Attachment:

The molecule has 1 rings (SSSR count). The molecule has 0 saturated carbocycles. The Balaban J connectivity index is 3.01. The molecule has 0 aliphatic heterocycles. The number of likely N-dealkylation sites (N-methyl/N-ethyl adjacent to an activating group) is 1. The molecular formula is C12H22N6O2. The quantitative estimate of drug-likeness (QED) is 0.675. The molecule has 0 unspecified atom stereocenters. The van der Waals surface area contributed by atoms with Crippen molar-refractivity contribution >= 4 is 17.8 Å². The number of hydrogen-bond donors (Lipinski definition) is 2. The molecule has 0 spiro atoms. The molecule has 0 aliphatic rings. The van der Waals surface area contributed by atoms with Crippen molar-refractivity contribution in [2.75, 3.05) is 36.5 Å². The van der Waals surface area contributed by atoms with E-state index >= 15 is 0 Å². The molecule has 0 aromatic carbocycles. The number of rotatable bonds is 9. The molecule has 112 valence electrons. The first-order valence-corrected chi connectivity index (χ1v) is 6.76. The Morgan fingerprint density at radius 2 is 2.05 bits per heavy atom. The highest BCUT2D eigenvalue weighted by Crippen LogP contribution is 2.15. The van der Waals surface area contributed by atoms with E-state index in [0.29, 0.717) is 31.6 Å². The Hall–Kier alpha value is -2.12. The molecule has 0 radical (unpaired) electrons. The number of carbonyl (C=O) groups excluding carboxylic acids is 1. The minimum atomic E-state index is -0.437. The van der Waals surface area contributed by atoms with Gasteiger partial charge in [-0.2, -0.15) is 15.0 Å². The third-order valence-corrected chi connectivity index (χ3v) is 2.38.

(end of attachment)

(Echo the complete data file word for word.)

The molecule has 1 rings (SSSR count). The molecule has 0 saturated carbocycles. The Balaban J connectivity index is 3.01. The molecule has 0 aliphatic heterocycles. The number of likely N-dealkylation sites (N-methyl/N-ethyl adjacent to an activating group) is 1. The molecular formula is C12H22N6O2. The quantitative estimate of drug-likeness (QED) is 0.675. The molecule has 0 unspecified atom stereocenters. The van der Waals surface area contributed by atoms with Crippen molar-refractivity contribution >= 4 is 17.8 Å². The number of hydrogen-bond donors (Lipinski definition) is 2. The molecule has 0 spiro atoms. The molecule has 0 aliphatic rings. The van der Waals surface area contributed by atoms with Crippen molar-refractivity contribution in [2.75, 3.05) is 36.5 Å². The van der Waals surface area contributed by atoms with E-state index >= 15 is 0 Å². The molecule has 0 aromatic carbocycles. The number of rotatable bonds is 9. The molecule has 112 valence electrons. The first-order valence-corrected chi connectivity index (χ1v) is 6.76. The Morgan fingerprint density at radius 2 is 2.05 bits per heavy atom. The highest BCUT2D eigenvalue weighted by Crippen LogP contribution is 2.15. The van der Waals surface area contributed by atoms with E-state index in [0.29, 0.717) is 31.6 Å². The Hall–Kier alpha value is -2.12. The molecule has 0 radical (unpaired) electrons. The number of carbonyl (C=O) groups excluding carboxylic acids is 1. The minimum atomic E-state index is -0.437. The van der Waals surface area contributed by atoms with Gasteiger partial charge in [-0.2, -0.15) is 15.0 Å². The third-order valence-corrected chi connectivity index (χ3v) is 2.38.